The fact that Israel presumably weighed Hezbollah’s predicament before striking the Mughniyeh/Allahdadi convoy—how the scope of its deployment in Syria limited its ability to avenge its fallen—is one of several indignities Nasrallah has to swallow. There’s also the ongoing issue of treason. Not long before the strike in the Golan, Hezbollah disclosed that it had found a spy in its ranks, Mohamed Shawarba, a high-ranking official who allegedly worked for the Mossad. If Hezbollah was eager to boast of its ability to root out traitors, Israel’s operation—netting major Hezbollah and Iranian figures—suggests that its counterintelligence wing has plenty of work left to do, because the organization is still riddled with spies.
We discuss whether Nasrallah will retaliate for last week’s attack and, if so, when and how. Will there be rocket fire from Lebanon, terrorist operations abroad, an IED on the border targeting Israeli troops, or an operation from the Golan? The last, which would come from Syrian territory, seems safest to most of the Lebanese I’ve spoken with. However, it’s worth considering that Israel may have struck not because of an urgent threat near Quneitra, but rather to prevent Iran and Hezbollah from opening another front from which to attack Israel.
The Israelis have been watching the Syrian border with concern. Given Prime Minister Benjamin Netanyahu’s reputation for being risk averse, it’s notable that he chose to risk the possibility of war with elections only two months away. Clearly, the Israeli government will not allow Iran to use the Golan as a launching pad, and firing on Israel from there in retaliation would effectively make it a second front. Accordingly, chances are that an Israeli response, in any escalation, would target Hezbollah in Lebanon, with the south again bearing the brunt of the conflict, likely including, according to Israeli strategists, a large ground operation.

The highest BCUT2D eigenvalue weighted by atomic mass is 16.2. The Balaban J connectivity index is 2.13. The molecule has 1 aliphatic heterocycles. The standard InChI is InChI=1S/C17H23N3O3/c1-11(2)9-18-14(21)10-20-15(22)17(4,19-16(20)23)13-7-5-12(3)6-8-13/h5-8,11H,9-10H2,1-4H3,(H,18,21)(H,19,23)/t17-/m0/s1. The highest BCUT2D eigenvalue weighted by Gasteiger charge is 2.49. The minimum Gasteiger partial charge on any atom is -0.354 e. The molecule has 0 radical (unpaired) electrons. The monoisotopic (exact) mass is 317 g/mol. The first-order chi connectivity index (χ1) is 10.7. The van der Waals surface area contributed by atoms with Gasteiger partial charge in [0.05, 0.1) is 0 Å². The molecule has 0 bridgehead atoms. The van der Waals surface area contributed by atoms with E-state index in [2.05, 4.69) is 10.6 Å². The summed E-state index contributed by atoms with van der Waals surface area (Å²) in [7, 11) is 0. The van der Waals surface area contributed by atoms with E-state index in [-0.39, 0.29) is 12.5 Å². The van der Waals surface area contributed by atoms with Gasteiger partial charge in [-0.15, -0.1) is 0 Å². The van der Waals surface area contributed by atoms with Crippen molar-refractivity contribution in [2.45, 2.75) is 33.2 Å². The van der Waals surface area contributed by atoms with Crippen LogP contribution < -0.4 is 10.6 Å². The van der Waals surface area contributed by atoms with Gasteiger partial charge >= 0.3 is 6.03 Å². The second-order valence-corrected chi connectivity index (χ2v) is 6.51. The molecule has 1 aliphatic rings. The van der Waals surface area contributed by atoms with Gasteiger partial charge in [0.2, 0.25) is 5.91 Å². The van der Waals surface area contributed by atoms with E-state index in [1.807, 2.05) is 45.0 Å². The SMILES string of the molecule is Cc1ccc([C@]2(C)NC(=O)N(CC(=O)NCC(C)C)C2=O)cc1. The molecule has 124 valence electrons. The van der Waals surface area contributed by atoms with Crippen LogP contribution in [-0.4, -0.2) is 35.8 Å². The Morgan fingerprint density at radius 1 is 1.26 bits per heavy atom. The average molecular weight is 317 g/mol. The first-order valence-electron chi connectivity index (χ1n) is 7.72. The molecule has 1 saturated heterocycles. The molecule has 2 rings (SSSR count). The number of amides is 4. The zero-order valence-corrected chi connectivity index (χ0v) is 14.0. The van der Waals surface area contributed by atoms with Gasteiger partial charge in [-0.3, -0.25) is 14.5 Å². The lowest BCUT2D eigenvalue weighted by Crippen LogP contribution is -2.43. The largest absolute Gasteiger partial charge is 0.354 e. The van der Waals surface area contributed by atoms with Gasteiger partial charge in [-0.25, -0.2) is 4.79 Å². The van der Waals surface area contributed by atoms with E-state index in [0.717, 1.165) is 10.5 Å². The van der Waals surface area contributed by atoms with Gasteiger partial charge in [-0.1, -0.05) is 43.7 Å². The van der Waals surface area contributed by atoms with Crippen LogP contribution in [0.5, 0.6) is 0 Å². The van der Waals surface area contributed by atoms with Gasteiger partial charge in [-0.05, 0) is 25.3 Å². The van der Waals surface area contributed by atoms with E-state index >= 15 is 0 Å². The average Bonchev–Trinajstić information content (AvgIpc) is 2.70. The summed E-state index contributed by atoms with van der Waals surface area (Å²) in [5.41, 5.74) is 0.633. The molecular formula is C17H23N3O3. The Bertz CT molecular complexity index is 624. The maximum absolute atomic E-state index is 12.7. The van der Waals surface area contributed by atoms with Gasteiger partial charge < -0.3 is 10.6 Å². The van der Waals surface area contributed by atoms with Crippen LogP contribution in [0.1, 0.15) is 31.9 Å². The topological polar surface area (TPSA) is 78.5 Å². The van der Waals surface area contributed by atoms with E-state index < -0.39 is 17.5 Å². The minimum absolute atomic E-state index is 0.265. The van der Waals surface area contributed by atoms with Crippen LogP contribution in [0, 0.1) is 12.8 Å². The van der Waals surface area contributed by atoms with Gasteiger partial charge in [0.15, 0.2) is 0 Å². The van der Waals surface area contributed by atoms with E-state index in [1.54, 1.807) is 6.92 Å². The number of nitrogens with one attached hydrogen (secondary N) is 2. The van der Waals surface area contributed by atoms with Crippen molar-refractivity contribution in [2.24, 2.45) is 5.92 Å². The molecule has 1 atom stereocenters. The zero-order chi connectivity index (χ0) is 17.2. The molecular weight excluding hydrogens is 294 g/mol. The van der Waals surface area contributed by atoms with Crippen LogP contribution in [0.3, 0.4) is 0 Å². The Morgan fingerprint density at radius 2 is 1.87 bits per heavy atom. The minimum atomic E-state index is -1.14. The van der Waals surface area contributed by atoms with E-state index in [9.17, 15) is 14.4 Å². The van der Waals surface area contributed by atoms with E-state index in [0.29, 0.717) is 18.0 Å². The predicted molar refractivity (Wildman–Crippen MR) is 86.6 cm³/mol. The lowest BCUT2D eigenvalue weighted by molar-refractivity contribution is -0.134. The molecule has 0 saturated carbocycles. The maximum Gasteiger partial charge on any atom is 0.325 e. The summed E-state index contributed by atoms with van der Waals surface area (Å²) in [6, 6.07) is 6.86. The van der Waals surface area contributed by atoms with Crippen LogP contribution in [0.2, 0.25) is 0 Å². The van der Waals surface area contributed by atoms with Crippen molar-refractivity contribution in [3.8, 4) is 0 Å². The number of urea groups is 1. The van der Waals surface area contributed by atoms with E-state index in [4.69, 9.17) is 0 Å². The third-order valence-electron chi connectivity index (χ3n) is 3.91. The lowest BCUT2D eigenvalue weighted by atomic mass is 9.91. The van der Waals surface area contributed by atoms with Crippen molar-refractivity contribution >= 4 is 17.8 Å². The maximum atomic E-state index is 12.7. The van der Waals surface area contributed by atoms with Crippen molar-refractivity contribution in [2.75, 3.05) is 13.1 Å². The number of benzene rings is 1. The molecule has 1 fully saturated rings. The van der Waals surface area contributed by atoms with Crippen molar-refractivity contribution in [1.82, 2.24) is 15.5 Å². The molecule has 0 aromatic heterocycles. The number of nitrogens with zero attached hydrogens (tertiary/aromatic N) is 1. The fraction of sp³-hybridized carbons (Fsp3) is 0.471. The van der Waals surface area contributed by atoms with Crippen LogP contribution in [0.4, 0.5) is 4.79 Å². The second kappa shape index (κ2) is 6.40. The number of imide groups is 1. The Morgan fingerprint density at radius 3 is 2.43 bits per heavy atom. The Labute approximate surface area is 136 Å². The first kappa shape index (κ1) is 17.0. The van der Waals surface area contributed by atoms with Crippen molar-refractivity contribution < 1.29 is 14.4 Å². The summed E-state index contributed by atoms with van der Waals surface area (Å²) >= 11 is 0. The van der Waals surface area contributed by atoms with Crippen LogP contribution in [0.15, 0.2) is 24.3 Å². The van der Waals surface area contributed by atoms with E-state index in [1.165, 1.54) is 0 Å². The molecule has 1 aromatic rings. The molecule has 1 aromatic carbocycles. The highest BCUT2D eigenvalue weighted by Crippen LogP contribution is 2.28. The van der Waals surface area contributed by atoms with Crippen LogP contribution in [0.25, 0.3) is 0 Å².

That's the first I've heard of a possible Israeli ground operation in Lebanon, but it's not too surprising. Israel may want to hit Hezbullah while it's down. Read the whole thing.

Israeli Defense Minister Moshe Yaalon said on Sunday that Israel will not hesitate to unseat the Assad regime if Hezbullah turns the Golan into a second front.
While Israel prepared for the fallout from last week's elimination of a top Hezbollah terrorist and an Iranian general on the Golan Heights, Defense Minister Moshe Ya'alon had a message for anyone planning to attack Israel from the direction of Syria: Israel would hold Damascus responsible for any “revenge attacks” coming from Syrian territory, to the extent that Jerusalem would side itself with forces seeking to unseat Bashar Assad from the leadership of Syria, if necessary.
Tensions remained high in northern Israel in the aftermath of the elimination of Jihad Mughniyeh, said to be Hezbollah's “commander of the Golan Heights area,” along with a crew of Hezbollah terrorists, and Iranian general Abu Ali Tabtabai. Roads in the area of the Israel-Lebanon border have been closed, and tanks and armored personnel carriers were reportedly deployed along the northern border. Lebanese media outlets are reporting Israeli jets and helicopters over the Har Dov area along the Lebanese border.
 In light of all this, it's a bit bizarre that Hezbullah would release a video of its activities in Syria.

Labels: , , , , , , ,


Post a Comment

Links to this post:

Create a Link

<< Home